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Have You Tried Cyanide… General?

14ymedio, Yoani Sanchez, Havana, 1 September 2014 -- Today is Zero Day, the fateful date, the day the General Customs of the Republic enacts its new restrictions for non-commercial imports. The measure called to mind an old joke that circulated in the nineties and is still heard today. In this humorous story, a foreign journalist interviewed Fidel Castro and he listed all the obstacles we had faced.
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Who Is Filling Cuba’s University Classrooms?

New students at the University of Havana (14ymedio) Born during the Special Period, they have grown up trapped in the dual currency system, and when they get their degrees Raul Castro will no longer be in power. They are the more than 100,000 young people just starting college throughout the country. Their brief biographies include educational experiments, battles of ideas, and the emergence of new technologies They know more about X-Men than about Elpidio Valdés, and only remember Fidel Castro from old photos and archived documentaries. They are the Wi-Fi kids with their pirate networks, raised with the "packets" of copied shows and illegal satellite dishes
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After 40 Years of Working, Keeping Body and Soul Together Selling Plastic Bags

Selling 'jabitas' (plastic bags) in front of an agricultural market in Havana. (Luz Escobar) 14ymedio, Yoani Sanchez, Havana, 28 August 2014 - "I need some dark glasses," Veronica told me one day when I ran into her on the street. Almost seventy, the lady underwent cataract surgery some months ago and now must "take care of my eyes," as she explained to me. She works in the sun selling jabitas (plastic bags) to the customers of the farmers market on Tulipan Street.
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Cuba’s Official Press: Triumphalism, Blacklisting and Censorship

News kiosk (Luz Escobar) 14YMEDIO, Havana, Yoani Sanchez, 22 August 2014 - The phone rings and it's a friend who works for a government publication. She's content because she's published an article that attacks bureaucracy and corruption. The young woman finished college two years ago and has been working in a digital medium that deals with cultural and social issues. She has the illusions of a recent graduate, and she believes she can do objective journalism, close to reality, and help to improve her country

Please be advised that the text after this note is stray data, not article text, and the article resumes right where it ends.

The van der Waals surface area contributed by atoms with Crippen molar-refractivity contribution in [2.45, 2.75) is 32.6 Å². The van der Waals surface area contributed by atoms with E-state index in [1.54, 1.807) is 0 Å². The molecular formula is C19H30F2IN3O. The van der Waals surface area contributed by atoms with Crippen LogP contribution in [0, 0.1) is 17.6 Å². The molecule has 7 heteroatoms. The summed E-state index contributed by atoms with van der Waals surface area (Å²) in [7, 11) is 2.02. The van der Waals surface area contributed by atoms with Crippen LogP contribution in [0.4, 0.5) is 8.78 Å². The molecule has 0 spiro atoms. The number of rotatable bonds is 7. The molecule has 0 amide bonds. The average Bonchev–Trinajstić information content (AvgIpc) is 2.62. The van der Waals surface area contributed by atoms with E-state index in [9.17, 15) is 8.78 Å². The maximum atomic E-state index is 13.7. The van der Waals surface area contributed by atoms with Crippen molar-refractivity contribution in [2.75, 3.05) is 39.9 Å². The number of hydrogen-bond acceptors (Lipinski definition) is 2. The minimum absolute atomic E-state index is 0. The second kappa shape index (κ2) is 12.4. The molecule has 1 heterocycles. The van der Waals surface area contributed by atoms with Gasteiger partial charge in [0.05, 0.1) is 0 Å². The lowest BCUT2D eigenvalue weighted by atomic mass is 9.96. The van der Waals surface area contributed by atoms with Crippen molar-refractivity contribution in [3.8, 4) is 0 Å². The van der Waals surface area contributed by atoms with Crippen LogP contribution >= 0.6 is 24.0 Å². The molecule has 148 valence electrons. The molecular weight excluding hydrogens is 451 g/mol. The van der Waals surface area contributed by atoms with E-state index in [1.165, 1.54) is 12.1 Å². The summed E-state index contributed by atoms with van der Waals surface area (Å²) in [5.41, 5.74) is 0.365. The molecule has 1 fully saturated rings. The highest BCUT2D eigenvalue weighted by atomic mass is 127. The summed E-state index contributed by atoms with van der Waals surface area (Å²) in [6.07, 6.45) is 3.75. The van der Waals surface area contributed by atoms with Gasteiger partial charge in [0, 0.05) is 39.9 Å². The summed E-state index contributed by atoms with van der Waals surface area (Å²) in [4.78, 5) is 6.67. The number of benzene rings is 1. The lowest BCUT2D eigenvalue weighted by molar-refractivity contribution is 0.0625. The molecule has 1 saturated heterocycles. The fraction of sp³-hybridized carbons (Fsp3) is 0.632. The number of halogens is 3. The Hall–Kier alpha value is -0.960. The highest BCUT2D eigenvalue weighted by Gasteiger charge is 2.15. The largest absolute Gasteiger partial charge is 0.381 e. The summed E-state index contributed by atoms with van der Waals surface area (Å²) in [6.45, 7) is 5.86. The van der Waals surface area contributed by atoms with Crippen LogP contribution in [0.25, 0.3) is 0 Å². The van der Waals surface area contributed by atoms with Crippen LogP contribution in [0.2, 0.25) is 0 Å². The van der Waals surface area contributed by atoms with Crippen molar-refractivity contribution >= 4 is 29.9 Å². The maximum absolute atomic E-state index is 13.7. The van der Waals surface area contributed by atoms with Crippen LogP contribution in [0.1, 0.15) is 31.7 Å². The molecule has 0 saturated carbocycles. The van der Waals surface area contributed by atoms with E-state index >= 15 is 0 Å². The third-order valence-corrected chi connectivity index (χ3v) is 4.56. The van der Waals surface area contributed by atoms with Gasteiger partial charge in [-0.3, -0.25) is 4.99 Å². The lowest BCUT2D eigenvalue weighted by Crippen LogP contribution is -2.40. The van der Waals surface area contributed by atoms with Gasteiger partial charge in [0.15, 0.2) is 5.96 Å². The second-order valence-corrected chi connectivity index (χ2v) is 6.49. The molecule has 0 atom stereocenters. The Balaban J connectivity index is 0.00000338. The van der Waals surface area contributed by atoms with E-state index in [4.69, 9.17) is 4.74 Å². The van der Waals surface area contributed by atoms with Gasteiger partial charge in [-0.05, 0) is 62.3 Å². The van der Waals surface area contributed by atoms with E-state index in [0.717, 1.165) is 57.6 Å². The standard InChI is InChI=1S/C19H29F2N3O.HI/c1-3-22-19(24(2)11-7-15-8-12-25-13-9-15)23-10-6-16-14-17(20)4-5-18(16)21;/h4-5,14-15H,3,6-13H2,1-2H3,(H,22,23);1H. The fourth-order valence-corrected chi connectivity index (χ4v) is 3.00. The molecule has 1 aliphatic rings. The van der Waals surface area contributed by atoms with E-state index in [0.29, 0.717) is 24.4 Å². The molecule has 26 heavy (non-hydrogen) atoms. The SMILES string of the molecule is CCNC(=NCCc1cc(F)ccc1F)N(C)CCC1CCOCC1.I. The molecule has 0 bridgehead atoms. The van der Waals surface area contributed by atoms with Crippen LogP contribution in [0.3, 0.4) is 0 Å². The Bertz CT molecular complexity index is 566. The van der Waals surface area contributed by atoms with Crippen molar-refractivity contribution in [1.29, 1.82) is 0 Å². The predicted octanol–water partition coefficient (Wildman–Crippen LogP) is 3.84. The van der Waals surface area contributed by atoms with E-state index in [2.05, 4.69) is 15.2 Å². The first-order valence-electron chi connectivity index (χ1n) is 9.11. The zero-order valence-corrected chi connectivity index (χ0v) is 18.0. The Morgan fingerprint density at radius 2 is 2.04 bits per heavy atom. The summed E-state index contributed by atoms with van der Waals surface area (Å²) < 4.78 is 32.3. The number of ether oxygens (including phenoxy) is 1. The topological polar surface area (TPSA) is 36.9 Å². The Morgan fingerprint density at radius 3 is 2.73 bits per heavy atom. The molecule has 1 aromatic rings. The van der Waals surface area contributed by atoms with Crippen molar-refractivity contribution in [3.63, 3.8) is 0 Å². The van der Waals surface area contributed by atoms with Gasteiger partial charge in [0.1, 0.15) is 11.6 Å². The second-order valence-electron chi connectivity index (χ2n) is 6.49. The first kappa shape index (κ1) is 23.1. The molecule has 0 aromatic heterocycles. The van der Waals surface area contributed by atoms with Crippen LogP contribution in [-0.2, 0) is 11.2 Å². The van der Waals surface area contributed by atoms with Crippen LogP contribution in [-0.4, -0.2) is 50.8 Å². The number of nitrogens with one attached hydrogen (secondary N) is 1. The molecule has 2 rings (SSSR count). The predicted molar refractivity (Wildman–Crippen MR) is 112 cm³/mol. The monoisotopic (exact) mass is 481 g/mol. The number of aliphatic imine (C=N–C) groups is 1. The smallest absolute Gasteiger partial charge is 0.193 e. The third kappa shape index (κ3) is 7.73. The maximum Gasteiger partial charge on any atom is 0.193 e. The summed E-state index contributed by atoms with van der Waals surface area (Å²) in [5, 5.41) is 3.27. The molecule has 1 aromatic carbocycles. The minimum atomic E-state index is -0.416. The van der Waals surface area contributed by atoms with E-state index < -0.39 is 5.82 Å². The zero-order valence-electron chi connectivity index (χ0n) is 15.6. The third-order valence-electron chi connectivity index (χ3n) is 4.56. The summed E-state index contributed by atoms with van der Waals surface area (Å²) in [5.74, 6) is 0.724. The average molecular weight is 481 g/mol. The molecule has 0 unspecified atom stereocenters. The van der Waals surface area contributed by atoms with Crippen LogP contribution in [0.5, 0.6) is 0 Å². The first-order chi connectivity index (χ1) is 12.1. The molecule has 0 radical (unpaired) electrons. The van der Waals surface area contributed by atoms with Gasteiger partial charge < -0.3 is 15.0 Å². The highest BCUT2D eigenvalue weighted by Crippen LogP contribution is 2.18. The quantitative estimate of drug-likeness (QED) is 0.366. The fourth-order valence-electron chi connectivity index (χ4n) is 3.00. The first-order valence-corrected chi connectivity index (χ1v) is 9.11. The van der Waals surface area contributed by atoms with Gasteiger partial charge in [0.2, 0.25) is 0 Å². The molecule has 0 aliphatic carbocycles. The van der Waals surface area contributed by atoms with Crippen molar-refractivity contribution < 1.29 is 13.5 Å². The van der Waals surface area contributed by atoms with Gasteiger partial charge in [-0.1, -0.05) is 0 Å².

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‘Calling Us Communists Makes Us Look Bad’

Big Brother stands as judge of journalistic "objectivity." [The text says that CPI can temporarily or permanently cancel press credentials for "lack of journalistic ethics... or objectivity.'" Minrex is the Foreign Ministry) A few years ago I met a foreign correspondent based in Cuba who related an absurd and revealing anecdote. The International Press Center (CPI) had called him in to warn him about the content of an article. Receiving the summons didn't surprise him, because warning calls like that were a common practice of this agency in charge of registering and controlling foreign journalists living on the island. Nor could he refuse to appear, because he depended on the CPI for his credentials to report on a nature reserve and even to interview a government minister
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The Maleconazo and the Rafter Crisis in a Can of Condensed Milk

Photo: Karl Poort, 5 August 1994 We had run around together in our Cayo Hueso neighborhood. His family put up several cardboard boxes in vacant lot near Zanja Street, similar to those they'd had in Palmarito del Cauto. His last name was Maceo and something in his face recalled that Titan of so many battles, except that his principal and only skirmish would entail not a horse, but a flimsy raft. When the Maleconazo broke out he joined in the shouting and escaped when the arrests started.
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